Prime Minister Jacinda Ardern has ruled out a sugar tax but says food and drink labelling needs to be overhauled - as National warns of grocery bills being hiked.
In an interview published in the Herald today, Associate Health Minister Peeni Henare said he would lobby his colleagues to consider radical steps such as forcing up the price of unhealthy food and drink.
• Crackdown on junk food, drink to 'turn tide' on diabetes: Associate Health Minister
• Our amputation shame: Thousands of NZers lose limbs to diabetes
• Diabetes amputation horror: 'I was clawing at the walls'
"I've been approached by people who want to talk about a tax on sugar and fizzy drinks and those things," he said. "Those are all parts of the consideration that we have got to have."
Ardern was asked about Henare's comments at her weekly press conference, and said a sugar tax had already been publicly ruled out and was not being considered.
"What we have, of course, addressed and acknowledged - as the Minister does - [is that] we have to deal with... the high presence of sugar across a range of foods.
"You'll find large amounts of sugar in a range of products, be it cereals, be it even ketchup and toppings that people are using. Ultimately we need the food sector to be making moves in these areas. That's a piece of work that the Ministry of Health has been undertaking with industry so that it goes well beyond sugary drinks."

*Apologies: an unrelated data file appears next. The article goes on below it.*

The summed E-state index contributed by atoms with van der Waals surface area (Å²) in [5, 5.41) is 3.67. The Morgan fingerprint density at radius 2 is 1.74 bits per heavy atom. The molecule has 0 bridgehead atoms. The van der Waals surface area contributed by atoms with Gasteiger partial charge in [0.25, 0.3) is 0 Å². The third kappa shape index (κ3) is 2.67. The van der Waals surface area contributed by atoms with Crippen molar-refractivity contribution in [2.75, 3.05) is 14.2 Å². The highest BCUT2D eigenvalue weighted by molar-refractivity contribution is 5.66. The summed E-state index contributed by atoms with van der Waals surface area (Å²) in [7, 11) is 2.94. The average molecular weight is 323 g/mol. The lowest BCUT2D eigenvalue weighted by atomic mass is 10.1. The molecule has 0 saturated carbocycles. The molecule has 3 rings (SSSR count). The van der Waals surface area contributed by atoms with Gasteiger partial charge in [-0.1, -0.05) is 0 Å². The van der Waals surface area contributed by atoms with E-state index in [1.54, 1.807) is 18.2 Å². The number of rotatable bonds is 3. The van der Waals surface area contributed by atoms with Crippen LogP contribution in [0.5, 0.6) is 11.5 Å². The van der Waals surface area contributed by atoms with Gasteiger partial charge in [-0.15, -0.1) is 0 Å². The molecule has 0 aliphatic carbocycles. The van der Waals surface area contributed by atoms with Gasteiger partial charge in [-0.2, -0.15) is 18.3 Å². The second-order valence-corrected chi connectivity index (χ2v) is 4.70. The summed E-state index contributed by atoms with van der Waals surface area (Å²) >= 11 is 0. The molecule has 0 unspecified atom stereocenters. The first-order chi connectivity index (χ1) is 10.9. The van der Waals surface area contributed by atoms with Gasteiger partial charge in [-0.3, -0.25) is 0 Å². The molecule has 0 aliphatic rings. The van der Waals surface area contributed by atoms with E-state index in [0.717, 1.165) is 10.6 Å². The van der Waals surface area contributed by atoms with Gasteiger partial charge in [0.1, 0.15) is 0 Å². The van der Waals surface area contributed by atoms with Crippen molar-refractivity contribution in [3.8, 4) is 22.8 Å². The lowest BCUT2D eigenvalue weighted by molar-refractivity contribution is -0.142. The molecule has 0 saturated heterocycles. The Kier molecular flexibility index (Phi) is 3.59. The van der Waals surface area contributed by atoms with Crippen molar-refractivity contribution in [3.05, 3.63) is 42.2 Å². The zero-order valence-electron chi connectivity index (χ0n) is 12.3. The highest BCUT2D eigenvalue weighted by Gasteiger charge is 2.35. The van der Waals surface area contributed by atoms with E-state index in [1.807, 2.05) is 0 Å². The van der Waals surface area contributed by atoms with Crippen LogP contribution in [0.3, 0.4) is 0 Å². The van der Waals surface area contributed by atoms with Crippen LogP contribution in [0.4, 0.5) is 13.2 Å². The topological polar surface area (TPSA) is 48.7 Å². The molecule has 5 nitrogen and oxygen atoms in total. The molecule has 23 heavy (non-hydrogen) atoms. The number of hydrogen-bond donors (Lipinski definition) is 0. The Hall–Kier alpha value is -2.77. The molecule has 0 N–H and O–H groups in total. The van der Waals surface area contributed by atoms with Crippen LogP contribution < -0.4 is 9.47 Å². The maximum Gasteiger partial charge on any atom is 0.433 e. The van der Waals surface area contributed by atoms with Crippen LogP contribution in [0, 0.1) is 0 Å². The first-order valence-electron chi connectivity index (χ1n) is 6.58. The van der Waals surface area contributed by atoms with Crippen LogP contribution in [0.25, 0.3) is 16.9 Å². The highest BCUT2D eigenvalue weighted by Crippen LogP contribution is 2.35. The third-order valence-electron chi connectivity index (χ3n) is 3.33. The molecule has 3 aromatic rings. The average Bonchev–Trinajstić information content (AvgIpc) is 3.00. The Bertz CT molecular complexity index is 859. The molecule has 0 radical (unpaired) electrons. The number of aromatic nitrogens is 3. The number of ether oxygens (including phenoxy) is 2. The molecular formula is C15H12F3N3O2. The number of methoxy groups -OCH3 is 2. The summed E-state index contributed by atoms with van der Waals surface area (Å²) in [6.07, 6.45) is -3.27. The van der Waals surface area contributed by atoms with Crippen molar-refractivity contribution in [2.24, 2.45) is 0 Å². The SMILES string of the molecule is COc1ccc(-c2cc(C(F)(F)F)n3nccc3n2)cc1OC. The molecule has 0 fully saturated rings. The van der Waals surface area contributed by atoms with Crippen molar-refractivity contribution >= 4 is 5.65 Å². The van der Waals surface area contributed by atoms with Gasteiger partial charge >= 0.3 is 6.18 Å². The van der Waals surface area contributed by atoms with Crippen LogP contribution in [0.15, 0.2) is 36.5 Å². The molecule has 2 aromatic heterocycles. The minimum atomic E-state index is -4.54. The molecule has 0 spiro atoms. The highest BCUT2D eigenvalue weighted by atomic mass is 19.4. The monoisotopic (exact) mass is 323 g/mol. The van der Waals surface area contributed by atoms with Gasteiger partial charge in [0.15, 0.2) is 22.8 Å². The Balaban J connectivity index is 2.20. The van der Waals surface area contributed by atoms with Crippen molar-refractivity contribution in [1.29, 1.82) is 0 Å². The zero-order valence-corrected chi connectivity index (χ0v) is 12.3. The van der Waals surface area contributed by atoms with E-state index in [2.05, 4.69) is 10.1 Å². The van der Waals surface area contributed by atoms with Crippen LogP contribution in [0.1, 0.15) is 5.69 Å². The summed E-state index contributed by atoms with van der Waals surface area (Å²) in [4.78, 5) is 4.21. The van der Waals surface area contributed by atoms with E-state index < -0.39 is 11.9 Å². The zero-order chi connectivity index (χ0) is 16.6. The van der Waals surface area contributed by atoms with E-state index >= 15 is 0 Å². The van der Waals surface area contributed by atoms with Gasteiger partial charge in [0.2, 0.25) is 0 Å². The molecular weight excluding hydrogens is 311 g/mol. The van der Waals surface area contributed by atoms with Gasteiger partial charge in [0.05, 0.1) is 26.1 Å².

Asked if she would consider health warnings on junk foods, Ardern said "food labelling is an option that we should look closely at".
"We have to look at ways to reduce sugar content, first and foremost, and then we secondly have to make sure that consumers have good information."
A new food labelling system is currently being developed, with the work being led by Food Safety Minister Damien O'Connor.
Earlier, National's economic development spokesman Todd McClay seized on Henare's comments, saying the Government wanted further taxes, despite announcing a bumper $7.5 billion surplus.
"The Government has legislated for an extra $1.7 billion in fuel taxes and now it wants to hike up your grocery bill," McClay said.
Henare spoke to the Herald shortly after the Ministry of Health confirmed diabetes-related amputations hit a record 1067 in 2018, a 22 per cent surge over five years. More than 300 diabetics went on to dialysis last year alone, and the disease blights the vision of more than 60,000.
Nearly a quarter of a million Kiwis have diabetes, and another 100,000 are thought to be undiagnosed. About 90 per cent have type 2, the sort mostly brought on by lifestyle and linked to obesity.
Some DHBs have called for the introduction of a sugar tax, and health workers at the coalface say drastic action is needed to address the slowly-unfolding crisis.
The Tāmaki Makaurau MP said he was committed to "turning the tide" on diabetes: "It's affecting my people. Not just in the electorate, I mean Māori people, Pacific people."
Growing up, speakers on Henare's marae in Northland would be missing a limb, and tell him and other children tall tales about shark bites or other events.
"It was something that wasn't discussed. But you knew it was there. I know these people, I know them well, I'm related to them. Having seen the impact on them as individuals and their families... it was huge."
Henare, whose Associate Health portfolio includes responsibility for diabetes, said a major education campaign on the dangers of diabetes could be needed, as seen with other health issues like smoking. Other action would also be needed, he said.
"The smoking cessation campaign had blunt tools and it had sharp tools in its arsenal that really made a significant difference. And I'm seriously of the opinion that that's what it's going to take for diabetes."